feel­ings and equip­ment and the broader pic­ture. He’s re­ally help­ful and ef­fec­tive when it comes into the com­pet­i­tive en­vi­ron­ment. I like to keep my surf­ing quite fo­cused and not too re­fined and not too pre­dictable and he’s fully aware of that. So we kind of just fo­cus on strategy and be­ing in that com­pet­i­tive en­vi­ron­ment and the things that work.” Of course Aus­tralian surfers have a par­tic­u­lar in­ter­est in how the Andy King/Ju­lian Wilson com­bi­na­tion fares on the tour this year. Aus­tralian fans ex­pect to dom­i­nate pro surf­ing in the way New Zealan­ders as­sume the Al­lBlacks will al­ways be the best rugby team in the world. If you at­tribute the Hawai­ian ti­tles to Hawaii and not the USA (which the WSL does on their of­fi­cial site) then on the men’s tour Aus­tralia still has more world ti­tles (16) and more world cham­pi­ons (9 dif­fer­ent world cham­pi­ons) than any other na­tion. De­spite the im­pres­sive sta­tis­tics, in re­cent years, Aus­tralia’s ca­pac­ity to main­tain their supremacy has looked frag­ile. Twice it seemed like Wilko would emerge as an un­likely cham­pion, while Owen Wright’s claims upon the crown were tem­po­rar­ily sti­fled by an al­most ca­reer-end­ing in­jury. Many see Ju­lian as Aus­tralia’s best hope of world ti­tle suc­cess in the modern era. For Ju­lian, rep­re­sent­ing Aus­tralia is ob­vi­ously im­por­tant, but he sug­gests he doesn’t over­bur­den him­self with any un­nec­es­sary pa­tri­otic ex­pec­ta­tions. “I love rep­re­sent­ing my coun­try; it’s mo­ti­vat­ing. I love where I’m from. I’m a very proud Aus­tralian. I don’t feel an added pres­sure to win the world ti­tle for Aus­tralia. Ob­vi­ously there has been some in­cred­i­ble world cham­pi­ons be­fore my gen­er­a­tion. I know that if I do what I’m af­ter and fo­cus on what I’m do­ing then that fo­cus and sup­port is go­ing to be there be­cause as Aus­tralians we love surf­ing.” Rid­ing high on the fer­vent sup­port from Aus­tralian fans plays its part for Wilson, but win­ning a world ti­tle re­mains fun­da­men­tally a per­sonal am­bi­tion; an achieve­ment that would add a de­sir­able sym­me­try to a ca­reer in which he has al­ready been ac­knowl­edged as one of the world’s best freesurfers. Ju­lian’s Bio films and reels of footage se­cure his freesur­ing legacy, how­ever, as John John learnt, win­ning the ti­tle brings an un­par­al­leled val­i­da­tion to ev­ery­thing you’ve done and ev­ery wave you’ve rid­den on the path to get there. Ob­vi­ously there are ma­jor eco­nomic in­cen­tives to win­ning the ti­tle – spon­sors of­fer ma­jor con­trac­tual in­cen­tives for a world crown and a ti­tle sig­nif­i­cantly in­creases the reach and longevity of your pub­lic im­age. One can only imag­ine the main­stream press, glossy mags and web­sites in a tizz over Ju­lian Wilson the hand­some young fa­ther and world cham­pion surfer. How­ever, for a surfer of Ju­lian’s su­pe­rior abil­ity the real gift of a world ti­tle is per­haps peace of mind. Ju­lian is well aware he has been blessed with the tal­ent to reach the pin­na­cle of pro surf­ing, but also knows that no one is go­ing to hand him the tro­phy. Joel Parkin­son won his be­lated ti­tle at 31 and that was af­ter four run­ner-up fin­ishes. At 29 Ju­lian prob­a­bly has an­other decade of com­pe­ti­tion surf­ing ahead if he chooses, but re­main­ing in the up­per ech­e­lons of the rank­ings will be­come in­creas­ingly dif­fi­cult as the next gen­er­a­tion of vo­ra­cious com­peti­tors comes leap­ing through the WCT gates. The last thing Ju­lian wants is to be con­demned to that tor­tur­ous limbo-land re­served for ‘best surfers never to win a world ti­tle’. The time is ripe. As we go to print, Ju­lian has just re­lin­quished the yel­low jersey to Filipe Toledo, the wing-heeled Brazil­ian who has his own world ti­tle script to write. Given Toledo’s poor track record at Teahupoo, and Wilson’s role as the event’s in­cum­bent cham­pion, the Bil­l­abong Pro Tahiti rep­re­sents an ex­cel­lent op­por­tu­nity for Wilson to re­claim the supremacy. Be­yond that it will likely be a four-con­test scrap to the fin­ish. The smart money will be on Toledo to tri­umph at the in­au­gu­ral, WCT wave pool event, while the Euro­pean leg presents it­self as an even play­ing field be­tween the two surfers who are now well be­yond the rest of the field on the Jeep leader­board. If Ju­lian can be in front or close to Toledo (or any­one for that mat­ter) come the Pipe Masters then the ad­van­tage cer­tainly swings his way. What­ever the sce­nario he is pre­sented with, one senses Ju­lian needs to get this thing done now, so that in 30 year’s time, when he is con­tent to do noth­ing but trim his long­board on a Noosa Point, he can kick out of ev­ery wave and pad­dle back out, com­forted by the knowl­edge that at one point in time he was the undis­puted cham­pion of the world.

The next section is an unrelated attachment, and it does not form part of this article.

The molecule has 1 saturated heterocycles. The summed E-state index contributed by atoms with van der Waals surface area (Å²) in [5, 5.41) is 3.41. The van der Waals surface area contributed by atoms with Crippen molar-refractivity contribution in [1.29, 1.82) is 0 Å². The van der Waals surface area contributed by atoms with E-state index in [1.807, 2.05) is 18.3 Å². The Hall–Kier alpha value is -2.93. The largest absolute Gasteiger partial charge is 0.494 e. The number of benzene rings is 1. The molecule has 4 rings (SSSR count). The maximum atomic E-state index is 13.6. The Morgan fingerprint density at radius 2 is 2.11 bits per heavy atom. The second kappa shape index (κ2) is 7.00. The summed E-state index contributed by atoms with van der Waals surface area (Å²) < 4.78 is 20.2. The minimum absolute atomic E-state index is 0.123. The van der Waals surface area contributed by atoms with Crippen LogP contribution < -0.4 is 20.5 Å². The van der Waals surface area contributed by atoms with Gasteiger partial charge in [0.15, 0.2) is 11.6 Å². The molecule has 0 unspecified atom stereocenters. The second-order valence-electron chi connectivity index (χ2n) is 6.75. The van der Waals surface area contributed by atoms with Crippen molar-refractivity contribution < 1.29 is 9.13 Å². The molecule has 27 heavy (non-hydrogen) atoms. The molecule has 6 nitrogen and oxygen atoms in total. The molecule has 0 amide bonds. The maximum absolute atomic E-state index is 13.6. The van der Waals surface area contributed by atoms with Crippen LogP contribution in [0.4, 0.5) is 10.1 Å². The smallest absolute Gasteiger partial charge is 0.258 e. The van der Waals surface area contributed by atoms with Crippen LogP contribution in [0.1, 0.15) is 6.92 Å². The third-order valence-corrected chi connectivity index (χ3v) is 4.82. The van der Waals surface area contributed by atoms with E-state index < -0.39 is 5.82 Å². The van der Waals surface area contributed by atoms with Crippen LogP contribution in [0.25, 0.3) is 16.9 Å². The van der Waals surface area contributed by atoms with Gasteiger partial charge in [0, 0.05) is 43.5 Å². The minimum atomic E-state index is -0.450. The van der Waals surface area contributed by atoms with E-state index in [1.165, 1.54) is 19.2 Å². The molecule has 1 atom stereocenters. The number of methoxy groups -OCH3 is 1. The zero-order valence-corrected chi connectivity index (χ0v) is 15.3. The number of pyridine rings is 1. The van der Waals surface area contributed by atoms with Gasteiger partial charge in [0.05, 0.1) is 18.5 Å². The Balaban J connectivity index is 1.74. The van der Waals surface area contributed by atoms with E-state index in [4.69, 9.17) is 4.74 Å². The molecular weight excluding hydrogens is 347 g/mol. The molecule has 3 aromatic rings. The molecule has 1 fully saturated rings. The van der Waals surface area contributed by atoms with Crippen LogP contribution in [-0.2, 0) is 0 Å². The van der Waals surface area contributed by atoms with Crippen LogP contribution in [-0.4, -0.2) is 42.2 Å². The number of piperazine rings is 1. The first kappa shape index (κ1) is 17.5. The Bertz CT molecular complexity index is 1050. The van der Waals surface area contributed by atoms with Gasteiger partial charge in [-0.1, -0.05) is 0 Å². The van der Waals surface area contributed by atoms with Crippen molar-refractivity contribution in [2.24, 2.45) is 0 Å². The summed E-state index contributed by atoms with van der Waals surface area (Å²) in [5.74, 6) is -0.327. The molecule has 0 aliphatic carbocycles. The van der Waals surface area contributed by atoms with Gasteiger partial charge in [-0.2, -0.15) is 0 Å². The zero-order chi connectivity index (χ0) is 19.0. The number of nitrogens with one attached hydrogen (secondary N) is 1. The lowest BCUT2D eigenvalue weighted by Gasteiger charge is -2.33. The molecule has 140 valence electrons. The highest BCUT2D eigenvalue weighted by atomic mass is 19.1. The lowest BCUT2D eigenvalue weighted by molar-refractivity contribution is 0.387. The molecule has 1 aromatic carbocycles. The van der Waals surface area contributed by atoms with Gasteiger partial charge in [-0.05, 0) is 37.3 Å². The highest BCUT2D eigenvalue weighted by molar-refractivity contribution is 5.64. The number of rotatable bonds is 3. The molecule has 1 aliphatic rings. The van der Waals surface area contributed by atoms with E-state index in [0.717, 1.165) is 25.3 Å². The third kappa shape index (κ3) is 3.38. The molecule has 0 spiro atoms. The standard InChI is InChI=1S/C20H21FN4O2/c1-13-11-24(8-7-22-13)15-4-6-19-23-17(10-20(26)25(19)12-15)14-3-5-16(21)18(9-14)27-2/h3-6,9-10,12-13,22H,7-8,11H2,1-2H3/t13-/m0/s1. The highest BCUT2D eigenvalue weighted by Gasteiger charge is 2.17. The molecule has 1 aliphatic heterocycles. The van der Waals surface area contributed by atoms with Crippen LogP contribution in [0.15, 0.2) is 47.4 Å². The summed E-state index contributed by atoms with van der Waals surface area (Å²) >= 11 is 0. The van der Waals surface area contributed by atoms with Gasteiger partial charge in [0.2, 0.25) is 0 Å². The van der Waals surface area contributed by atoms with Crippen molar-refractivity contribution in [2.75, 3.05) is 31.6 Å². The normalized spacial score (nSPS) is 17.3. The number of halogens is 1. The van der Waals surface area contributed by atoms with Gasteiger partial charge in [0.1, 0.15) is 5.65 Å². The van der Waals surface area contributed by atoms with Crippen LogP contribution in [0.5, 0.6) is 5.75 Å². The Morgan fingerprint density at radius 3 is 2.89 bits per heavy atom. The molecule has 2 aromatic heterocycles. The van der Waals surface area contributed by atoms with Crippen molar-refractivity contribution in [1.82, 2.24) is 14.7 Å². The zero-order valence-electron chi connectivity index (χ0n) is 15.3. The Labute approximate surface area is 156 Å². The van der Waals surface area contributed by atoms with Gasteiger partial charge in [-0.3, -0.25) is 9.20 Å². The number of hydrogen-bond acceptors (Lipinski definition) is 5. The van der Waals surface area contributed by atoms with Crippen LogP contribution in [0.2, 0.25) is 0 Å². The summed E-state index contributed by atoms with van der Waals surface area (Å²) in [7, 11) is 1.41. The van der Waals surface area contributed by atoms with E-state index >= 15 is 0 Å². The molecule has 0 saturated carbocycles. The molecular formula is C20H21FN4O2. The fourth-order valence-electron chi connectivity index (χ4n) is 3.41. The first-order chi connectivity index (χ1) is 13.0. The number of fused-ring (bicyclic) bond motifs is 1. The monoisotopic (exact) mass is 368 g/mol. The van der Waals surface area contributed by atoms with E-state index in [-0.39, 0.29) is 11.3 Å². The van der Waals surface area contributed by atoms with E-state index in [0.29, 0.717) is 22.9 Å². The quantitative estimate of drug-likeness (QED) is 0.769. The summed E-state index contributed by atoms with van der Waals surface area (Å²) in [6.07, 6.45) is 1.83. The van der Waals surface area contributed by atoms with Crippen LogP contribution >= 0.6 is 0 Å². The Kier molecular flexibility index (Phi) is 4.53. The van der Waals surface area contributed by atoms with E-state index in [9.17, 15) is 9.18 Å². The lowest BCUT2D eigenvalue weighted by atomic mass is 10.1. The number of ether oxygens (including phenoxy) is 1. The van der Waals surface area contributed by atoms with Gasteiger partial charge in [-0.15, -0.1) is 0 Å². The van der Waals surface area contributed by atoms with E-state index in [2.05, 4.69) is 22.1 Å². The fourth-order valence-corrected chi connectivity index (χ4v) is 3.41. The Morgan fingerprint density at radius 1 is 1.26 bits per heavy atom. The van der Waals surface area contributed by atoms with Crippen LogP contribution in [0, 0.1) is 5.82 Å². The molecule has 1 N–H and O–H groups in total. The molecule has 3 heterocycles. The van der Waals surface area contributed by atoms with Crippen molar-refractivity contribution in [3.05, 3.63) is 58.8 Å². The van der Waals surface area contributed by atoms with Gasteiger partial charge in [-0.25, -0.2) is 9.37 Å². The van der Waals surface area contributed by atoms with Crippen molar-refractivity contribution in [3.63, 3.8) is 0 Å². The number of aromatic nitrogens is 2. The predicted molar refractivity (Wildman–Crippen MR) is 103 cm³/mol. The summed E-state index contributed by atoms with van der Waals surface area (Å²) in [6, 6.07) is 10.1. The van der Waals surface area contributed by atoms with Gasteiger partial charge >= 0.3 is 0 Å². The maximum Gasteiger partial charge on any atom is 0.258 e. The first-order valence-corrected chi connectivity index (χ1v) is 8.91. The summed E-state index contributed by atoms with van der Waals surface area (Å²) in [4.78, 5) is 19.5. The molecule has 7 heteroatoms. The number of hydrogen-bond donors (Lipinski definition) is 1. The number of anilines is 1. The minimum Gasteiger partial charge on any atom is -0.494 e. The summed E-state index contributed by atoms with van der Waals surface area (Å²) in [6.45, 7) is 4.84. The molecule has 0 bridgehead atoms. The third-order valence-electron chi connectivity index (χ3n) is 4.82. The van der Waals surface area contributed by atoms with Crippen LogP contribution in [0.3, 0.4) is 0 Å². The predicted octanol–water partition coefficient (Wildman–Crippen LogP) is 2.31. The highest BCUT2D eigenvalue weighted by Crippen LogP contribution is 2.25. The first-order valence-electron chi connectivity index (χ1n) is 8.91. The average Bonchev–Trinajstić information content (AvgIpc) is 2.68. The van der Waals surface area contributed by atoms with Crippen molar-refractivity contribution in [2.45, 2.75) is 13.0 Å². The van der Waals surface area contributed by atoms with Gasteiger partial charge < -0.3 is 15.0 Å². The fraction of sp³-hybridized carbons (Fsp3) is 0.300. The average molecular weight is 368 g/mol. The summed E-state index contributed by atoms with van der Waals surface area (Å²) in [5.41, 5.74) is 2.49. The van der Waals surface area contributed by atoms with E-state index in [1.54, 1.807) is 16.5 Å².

Photo: Mo­ran.

Hope­fully Ju­lian’s World Ti­tle dreams will not be so easily bro­ken,

Photo: Miller. Photo: Mo­ran. Photo: WSL/Sloane

While more re­cently he’s re­lied on rail­work to win heats, Ju­lian cer­tainly hasn’t for­got­ten how to fly. In­set top: Jules con­grat­u­lat­ing peren­nial ri­val, Gabriel Me­d­ina, on his world ti­tle vic­tory back in 2014. In­set bot­tom: Ju­lian’s mum, Nola, giv­ing the judges a nudge at this year’s Quik­sil­ver Pro.

Photo: Mo­ran

Left: Ju­lian’s well doc­u­mented abil­ity in Hawaii could prove to be a crit­i­cal fac­tor in the ti­tle race.

Left: Jules has al­ready en­joyed an on again off again ro­mance with the yel­low jersey this year. Pho­tos: Miller.

Right: Mate and men­tor, Mick Fan­ning, em­braces Ju­lian af­ter his vic­tory at Teahupoo last year.

Photo: Miller.

Jules may still have the pin-up looks, but there is a dis­tinc­tively sav­age qual­ity to his surf­ing.

Photo: Bosko

Trusted coach, Andy King (pic­tured), has the job of know­ing when to get se­ri­ous and when to en­joy a laugh.